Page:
There is a clinical need for improved therapy of burn victim patients, for example soldiers who received extreme traumatic burns in the line of duty. Victims suffering from full thickness -3rd degree- burns often die, because the therapy of choice (surgical skin mesh auto grafting) is limited by the availability of healthy skin cell area. read more
The virtual autopsy is one of the greatest advances in forensic medicine in the past hundred years. With the aid of three-dimensional X-ray techniques, virtual and bloodless autopsies are now being performed on suspected victims of crime. CMIV (the Centre for Medical Image Science and Visualisation) at Linköping University Hospital, NVIS (Norrköpings Visualisation and Interaction Studio) and the National Board of Forensic Medicine in Linköping are world leaders in the field of virtual autopsies. This project is part of the Swedish Visualisation research programme. Behind the programme are the Knowledge Foundation, the Foundation for Strategic Research, Vinnova, Vårdalstiftelsen (the Foundation for Health Care Sciences and Allergy Research) and the Invest in Sweden Agency. A total of SEK 85 million is being invested over five years.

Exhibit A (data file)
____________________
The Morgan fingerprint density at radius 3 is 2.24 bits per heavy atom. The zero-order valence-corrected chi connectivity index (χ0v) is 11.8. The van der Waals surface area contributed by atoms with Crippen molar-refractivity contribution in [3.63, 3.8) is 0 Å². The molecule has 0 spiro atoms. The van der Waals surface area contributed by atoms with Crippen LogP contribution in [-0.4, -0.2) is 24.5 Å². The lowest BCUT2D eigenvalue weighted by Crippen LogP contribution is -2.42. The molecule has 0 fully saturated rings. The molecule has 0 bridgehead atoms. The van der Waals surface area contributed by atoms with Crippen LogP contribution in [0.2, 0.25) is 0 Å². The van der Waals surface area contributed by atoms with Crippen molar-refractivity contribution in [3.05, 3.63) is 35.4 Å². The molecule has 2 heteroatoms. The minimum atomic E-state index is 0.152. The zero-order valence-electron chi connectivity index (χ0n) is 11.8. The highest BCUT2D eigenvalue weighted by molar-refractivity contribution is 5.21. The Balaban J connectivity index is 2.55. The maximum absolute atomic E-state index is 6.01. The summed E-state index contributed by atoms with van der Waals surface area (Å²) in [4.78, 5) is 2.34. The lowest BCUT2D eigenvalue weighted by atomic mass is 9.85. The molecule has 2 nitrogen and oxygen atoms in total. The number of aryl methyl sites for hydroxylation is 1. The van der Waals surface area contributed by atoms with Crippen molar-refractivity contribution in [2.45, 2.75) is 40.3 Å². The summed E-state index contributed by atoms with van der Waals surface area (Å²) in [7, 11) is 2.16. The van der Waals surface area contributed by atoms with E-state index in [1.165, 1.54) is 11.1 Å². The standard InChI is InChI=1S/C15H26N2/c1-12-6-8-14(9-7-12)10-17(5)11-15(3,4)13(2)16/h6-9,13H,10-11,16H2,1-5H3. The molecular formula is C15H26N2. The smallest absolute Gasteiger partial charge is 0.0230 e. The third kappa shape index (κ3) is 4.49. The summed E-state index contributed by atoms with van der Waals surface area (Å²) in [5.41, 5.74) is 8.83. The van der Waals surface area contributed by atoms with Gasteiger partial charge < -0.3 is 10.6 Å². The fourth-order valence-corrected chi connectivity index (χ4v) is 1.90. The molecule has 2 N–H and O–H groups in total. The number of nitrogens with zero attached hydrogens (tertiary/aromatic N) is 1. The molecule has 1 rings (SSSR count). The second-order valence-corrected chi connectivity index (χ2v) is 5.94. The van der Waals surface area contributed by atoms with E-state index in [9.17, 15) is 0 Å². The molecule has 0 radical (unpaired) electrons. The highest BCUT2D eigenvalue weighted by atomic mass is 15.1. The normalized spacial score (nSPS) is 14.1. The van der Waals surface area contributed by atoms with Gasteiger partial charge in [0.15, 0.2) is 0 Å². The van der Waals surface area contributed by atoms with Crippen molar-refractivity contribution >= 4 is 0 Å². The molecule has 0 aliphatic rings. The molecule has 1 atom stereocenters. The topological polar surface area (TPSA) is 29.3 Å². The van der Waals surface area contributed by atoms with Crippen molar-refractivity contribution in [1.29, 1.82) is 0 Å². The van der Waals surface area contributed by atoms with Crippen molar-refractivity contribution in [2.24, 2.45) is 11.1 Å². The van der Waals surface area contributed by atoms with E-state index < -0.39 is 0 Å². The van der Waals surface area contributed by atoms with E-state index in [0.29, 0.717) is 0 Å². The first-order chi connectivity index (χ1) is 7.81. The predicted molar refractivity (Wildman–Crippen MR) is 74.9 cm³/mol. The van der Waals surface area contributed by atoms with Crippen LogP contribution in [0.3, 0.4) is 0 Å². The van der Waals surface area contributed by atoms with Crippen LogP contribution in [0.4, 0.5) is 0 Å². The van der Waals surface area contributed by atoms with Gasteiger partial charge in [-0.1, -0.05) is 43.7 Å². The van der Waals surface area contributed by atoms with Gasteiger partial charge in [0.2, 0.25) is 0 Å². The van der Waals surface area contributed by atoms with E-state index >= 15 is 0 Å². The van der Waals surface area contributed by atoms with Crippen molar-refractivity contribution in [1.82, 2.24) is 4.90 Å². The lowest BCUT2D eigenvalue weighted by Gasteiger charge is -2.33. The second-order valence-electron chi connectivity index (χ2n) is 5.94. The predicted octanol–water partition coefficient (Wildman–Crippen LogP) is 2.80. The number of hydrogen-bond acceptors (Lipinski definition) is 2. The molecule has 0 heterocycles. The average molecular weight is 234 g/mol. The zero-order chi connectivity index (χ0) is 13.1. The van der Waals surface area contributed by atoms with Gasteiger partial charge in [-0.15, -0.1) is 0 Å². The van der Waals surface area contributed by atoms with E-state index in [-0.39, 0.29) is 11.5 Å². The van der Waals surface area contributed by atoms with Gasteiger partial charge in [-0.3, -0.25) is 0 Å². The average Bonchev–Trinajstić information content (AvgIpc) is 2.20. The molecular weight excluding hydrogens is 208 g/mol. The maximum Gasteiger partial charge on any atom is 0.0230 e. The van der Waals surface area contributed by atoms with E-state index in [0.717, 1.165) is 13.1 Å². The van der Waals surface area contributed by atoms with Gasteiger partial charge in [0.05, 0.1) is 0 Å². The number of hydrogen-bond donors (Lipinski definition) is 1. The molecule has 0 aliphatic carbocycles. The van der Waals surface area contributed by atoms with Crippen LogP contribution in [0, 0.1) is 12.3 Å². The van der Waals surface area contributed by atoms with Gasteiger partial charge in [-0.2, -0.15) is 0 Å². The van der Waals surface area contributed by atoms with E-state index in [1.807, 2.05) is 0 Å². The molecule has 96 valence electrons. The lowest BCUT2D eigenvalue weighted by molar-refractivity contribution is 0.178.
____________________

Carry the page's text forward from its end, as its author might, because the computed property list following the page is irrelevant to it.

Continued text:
Kai Kostack has recently posted an amazing video tour of the human body using Blender. The simulation is in real time and hasn’t been possible until now, thanks to the latest GLSL features and speedups of Blender over the past year. read more
Intuitive Surgical leads the development and commercialization of robotic technology designed to extend the benefits of minimally invasive surgery to broadest possible base of patients. Intuitive’s products can provide surgeons with all the clinical and technical capabilities of traditional open surgery while enabling them to operate through tiny incisions. read more
Silkworm cocoons shipped by the boxful from Japan to an optics lab at Tufts University will meet a different fate from those headed to textile factories around the world. Rather than being woven into curtains or clothing, the strong protein fibers that caterpillars once spun around themselves will be used to build optical materials that can serve as the basis for sensors and other devices. Bioengineer Fiorenzo Omenetto, who creates the devices, ultimately hopes to build implantable, biodegradable sensors that could help monitor patients’ progress after surgery or track chronic diseases such as diabetes. read more